Lake Biwa has played an important role in shaping the local culture of the surrounding area and this gallery explores this relationship. The earliest evidence of human activity around Lake Biwa dates back more than 20 000 years and can be seen at various archaeological sites, some of which are now flooded by the lake. The lake acted as a major transport route for goods for hundreds of years and the main land route from east Japan to Kyoto and the west passed nearby.
Traces of ancient people's activities are frequently discovered around Lake Biwa. However, due to ongoing, slow changes in the outline of the lake, parts of the former shore have become submerged, taking with them the remnants of old lakeshore societies. Over 100 well preserved sites of ancient human settlements have been found underwater in Lake Biwa.
Two main methods are used to study underwater archaeological sites. One method is for SCUBA divers to use pumps to suck substrate from the bottom to a boat. The sediment is then examined to collect any artifacts it may contain. The other method is to construct a coffer dam so that archaeologists can study the the site in situ under dry conditions. First a water-tight barrier is constructed around the site and then the water is pumped out.
Life in the Jomon Period: Hunting and Gathering
From 1989 to 1991 a coffer dam was used to study the Awazu shell mound in the southern basin of Lake Biwa. The shell mound is one of the largest freshwater shell mounds in the world and was a garbage tip for the ancient Jomon people about 5000 years ago.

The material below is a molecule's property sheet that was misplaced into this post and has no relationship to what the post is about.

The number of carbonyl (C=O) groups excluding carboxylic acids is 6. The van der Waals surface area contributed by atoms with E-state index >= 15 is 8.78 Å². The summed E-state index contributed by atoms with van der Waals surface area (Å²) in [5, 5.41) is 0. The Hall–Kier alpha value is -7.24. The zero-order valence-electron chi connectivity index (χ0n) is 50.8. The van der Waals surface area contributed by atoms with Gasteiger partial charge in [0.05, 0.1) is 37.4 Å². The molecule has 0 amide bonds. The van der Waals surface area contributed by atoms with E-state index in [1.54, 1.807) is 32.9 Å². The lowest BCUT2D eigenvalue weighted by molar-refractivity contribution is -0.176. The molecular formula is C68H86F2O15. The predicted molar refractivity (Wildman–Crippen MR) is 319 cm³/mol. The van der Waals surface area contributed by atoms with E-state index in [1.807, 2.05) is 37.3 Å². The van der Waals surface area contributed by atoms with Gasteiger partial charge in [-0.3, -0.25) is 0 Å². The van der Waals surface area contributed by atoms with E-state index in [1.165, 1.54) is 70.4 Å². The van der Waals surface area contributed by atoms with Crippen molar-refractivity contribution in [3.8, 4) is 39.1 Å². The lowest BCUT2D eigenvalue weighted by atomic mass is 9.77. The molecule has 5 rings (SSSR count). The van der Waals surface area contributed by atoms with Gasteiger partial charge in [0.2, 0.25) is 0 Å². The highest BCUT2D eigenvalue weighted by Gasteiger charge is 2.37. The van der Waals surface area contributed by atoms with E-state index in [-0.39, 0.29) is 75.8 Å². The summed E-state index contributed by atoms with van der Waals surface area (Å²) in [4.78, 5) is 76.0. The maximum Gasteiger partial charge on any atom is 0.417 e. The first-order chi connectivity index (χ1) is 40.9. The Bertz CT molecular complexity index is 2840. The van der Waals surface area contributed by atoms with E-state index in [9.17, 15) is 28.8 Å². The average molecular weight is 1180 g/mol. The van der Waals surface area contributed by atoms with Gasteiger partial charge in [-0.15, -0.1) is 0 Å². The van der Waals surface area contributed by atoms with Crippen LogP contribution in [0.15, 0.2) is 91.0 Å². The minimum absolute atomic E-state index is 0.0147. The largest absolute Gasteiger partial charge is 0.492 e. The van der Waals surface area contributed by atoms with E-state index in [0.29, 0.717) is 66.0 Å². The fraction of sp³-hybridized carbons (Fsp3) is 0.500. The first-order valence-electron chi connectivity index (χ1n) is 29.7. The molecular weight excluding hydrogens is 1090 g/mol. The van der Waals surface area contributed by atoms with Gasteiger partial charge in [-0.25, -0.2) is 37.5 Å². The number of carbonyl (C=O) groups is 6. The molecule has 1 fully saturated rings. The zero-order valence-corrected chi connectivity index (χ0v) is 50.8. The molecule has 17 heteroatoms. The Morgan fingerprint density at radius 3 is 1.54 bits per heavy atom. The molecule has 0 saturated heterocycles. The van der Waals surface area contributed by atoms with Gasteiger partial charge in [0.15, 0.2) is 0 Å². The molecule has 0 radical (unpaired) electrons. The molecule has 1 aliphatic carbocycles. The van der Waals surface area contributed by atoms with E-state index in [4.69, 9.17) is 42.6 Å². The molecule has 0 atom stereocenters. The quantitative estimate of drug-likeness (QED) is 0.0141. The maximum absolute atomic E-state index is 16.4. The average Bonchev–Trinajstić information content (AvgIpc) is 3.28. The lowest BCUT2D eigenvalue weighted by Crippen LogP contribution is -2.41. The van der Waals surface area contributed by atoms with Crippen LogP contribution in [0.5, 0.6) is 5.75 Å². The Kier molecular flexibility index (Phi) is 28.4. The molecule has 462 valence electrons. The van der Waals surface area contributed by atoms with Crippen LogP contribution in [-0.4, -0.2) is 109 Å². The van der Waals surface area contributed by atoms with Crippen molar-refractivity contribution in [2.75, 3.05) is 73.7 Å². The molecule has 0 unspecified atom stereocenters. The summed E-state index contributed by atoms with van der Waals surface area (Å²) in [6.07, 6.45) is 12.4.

After they had eaten shellfish (mostly freshwater clams), people disposed of the empty shells in the same place nearby, forming a large and permanent refuse dump. In addition to shells archaeologists found many other items in the mound, such as fish bones, plant remains, pottery, earrings, knives, net sinkers and preserved animal dung. The site provided an extraordinary insight into the life of some of the first people to live in this area.
Life in the Yayoi Period: Beginning of Cultivation
Agriculture-based civilization appeared rather recently in Japan. During the Yayoi Period, from about 900 B.C. until 250 A.D. agricultural techniques imported from China and the Korean Peninsula initiated paddy-field rice cultivation around the lake. It was as a result of the need to control rice production and regulate land-use that society became socially stratified and the lake and river areas began to be governed by local lords.
Many of the agricultural tools used during this period were made from wood. Such tools are often found very well preserved in the peaty mud or in attached lakes in the Lake Biwa area.
Life in the Kofun Period: Control of Lakes and Rivers, and Territorialism
During the Yayoi Period, powerful individuals began to take control of the region, with the aim of taking advantage of the water-linked resources. This created major changes within society, which became more stratified, and it marked the beginning of a new era, the Kofun Period, around the 3rd century A.D.
One characteristic artifact of this period, from which it derives its name, is the 'kofun', a large, keyhole-shaped, earthwork structure, or tumulus, with a stone tomb in its centre that was used as a burial site for a local chief.
Lake Biwa and Ancient Transport Routes